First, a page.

Lake Miers has been conquered.

The upside to katabatic winds is that they generally increase the temperature considerably. Rumor has it that we actually broke 40 degrees! I guess it's summer after all. The other evidence of summer time here is the melting of ice. The lakes in the Dry Valleys melt only partially every year with many feet remaining in the center of the lakes, leaving an open moat around the edges. Some of the lakes even have layers of water and sediment within the ice layers, such as Miers. But ice does not melt in a uniform fashion, making lots of various structures to navigate between shore and our sampling sites, which are over the deepest part of the lake near the middle. Come December, it's time to hop over open bits of water, choose which candle ice looks most stable, and cross your fingers that the ATV doesn't cause a chunk of ice to collapse a few feet and knock you over (because that ice is not only slippery, it's hard!).

All set to sample Lake Hoare

Tricky navigations aside, sampling at Hoare went quite smoothly this morning. The early start is never pleasant, but high winds overnight again meant that come 4 am I wasn't exactly sound asleep anyway. By 9 am, we were back and cooking up another fantastic "limno breakfast". Usually a bowl of oatmeal fits the bill, but on days we sample we come back and cook a big breakfast. Today's was pancakes, scrambled eggs with cheese, and a pound of bacon. The latter was scavenged by other folks staying at the camp and apparently the scent of bacon greeted the two documentary film makers that came in for the day.

After breakfast, it was back to work filtering water and processing samples. This basically means dividing our water samples from various depths into subsamples and preserving them until they can be analyzed. Whether it's by freezing, filtering, or adding a chemical, everything has to be done right away. Today's samples were fast to do and we were done by 4:30 this afternoon!

Canada Glacier and the surface of Lake Hoare

To put icing on the cake, our personal bags finally arrived from Fryxell and I was able to take a shower. Generally, the "shower" is only available at Hoare camp on Sundays, but since there will be 22 people here tonight, the two people who run the camp decided to start showers early. Due to a miscommunication, I nearly missed my chance for the day, but a couple of guys from the streams group were nice enough to make sure I got to hop in before dinner. After the communal saunas at Toolik, the concept of a sign up list still seems foreign to me, but I suppose it makes sense. Who'd have thought people in the Antarctic are more reserved than those crazy folks up north? In reality, I think it's because usually there aren't enough people in a camp at once to necessitate a "bulk bathing" option like Toolik had. I do miss that sauna on the lake though, there's nothing else on earth like it.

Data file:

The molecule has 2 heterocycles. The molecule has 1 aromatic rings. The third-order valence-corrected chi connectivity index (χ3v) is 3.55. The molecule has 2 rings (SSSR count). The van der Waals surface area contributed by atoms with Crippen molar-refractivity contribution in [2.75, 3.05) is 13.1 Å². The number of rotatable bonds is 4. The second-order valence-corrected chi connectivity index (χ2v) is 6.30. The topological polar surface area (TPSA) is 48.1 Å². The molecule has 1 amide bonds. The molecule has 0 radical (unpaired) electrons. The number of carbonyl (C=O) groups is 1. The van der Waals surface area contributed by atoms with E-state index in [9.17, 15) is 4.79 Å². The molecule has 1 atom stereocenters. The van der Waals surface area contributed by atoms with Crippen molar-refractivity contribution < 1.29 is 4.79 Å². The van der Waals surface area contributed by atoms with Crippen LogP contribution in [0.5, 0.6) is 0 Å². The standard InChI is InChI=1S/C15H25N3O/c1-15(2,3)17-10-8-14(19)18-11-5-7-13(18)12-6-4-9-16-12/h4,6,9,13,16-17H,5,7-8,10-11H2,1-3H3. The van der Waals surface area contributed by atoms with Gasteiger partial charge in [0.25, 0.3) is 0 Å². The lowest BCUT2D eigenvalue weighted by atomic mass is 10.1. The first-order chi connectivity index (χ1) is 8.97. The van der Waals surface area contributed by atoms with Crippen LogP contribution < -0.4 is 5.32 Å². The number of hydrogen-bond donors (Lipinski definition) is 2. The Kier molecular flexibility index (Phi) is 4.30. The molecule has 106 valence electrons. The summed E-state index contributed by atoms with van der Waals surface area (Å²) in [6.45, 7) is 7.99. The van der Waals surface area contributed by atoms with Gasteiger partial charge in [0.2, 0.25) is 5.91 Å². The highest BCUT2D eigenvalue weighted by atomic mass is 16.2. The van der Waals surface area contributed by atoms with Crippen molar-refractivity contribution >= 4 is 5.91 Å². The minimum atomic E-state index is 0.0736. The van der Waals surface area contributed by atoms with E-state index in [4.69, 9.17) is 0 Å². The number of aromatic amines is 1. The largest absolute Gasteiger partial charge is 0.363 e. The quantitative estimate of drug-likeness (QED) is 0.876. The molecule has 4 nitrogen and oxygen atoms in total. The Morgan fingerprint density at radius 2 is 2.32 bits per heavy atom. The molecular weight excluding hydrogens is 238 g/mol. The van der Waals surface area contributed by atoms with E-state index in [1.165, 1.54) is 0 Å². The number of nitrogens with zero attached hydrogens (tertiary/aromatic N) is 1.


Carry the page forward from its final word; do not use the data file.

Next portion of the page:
Care package #2 arrived! Somehow it managed to find me out in the field. Courtesy of my aunt and uncle, who incidentally sent me my first care package in college eons ago, thank you! This one arrived in a week, considerably faster than the other one which took about a month. So, if you are thinking about sending me something (hint, hint), envelope type packages generally travel faster and you're taking your chances if you mail anything much later. Fingers crossed, I'll be back in New Zealand within a month. Also, I've heard from lots of folks that you are reading the blog. Feel free to feed my ego and leave some comments or ask questions!


Ema said...

Witch are all the analysis that you run with the water samles?

Heather said...

We analyze dissolved oxygen and pH in the camp labs, incubate for primary productivity and bacterial productivity, filter for chlorophyll, dissolved organic carbon, nutrients (nitrate, phosphate, ammonium), and particulates. We collect samples for dissolved inorganic carbon. The profiling we do documents the water column light levels, temperatures, conductivity, and fluorescence (3 different ways). We also collect and preserve samples for counting the numbers of bacteria and phytoplankton.

The samples are chosen to help best understand the productivity and nutrient cycling within the lakes and have been measured for decades as part of the long term monitoring of this ecosystem.

Sus Mettler said...

hee hee! A cow that poops chocolate! I want one : )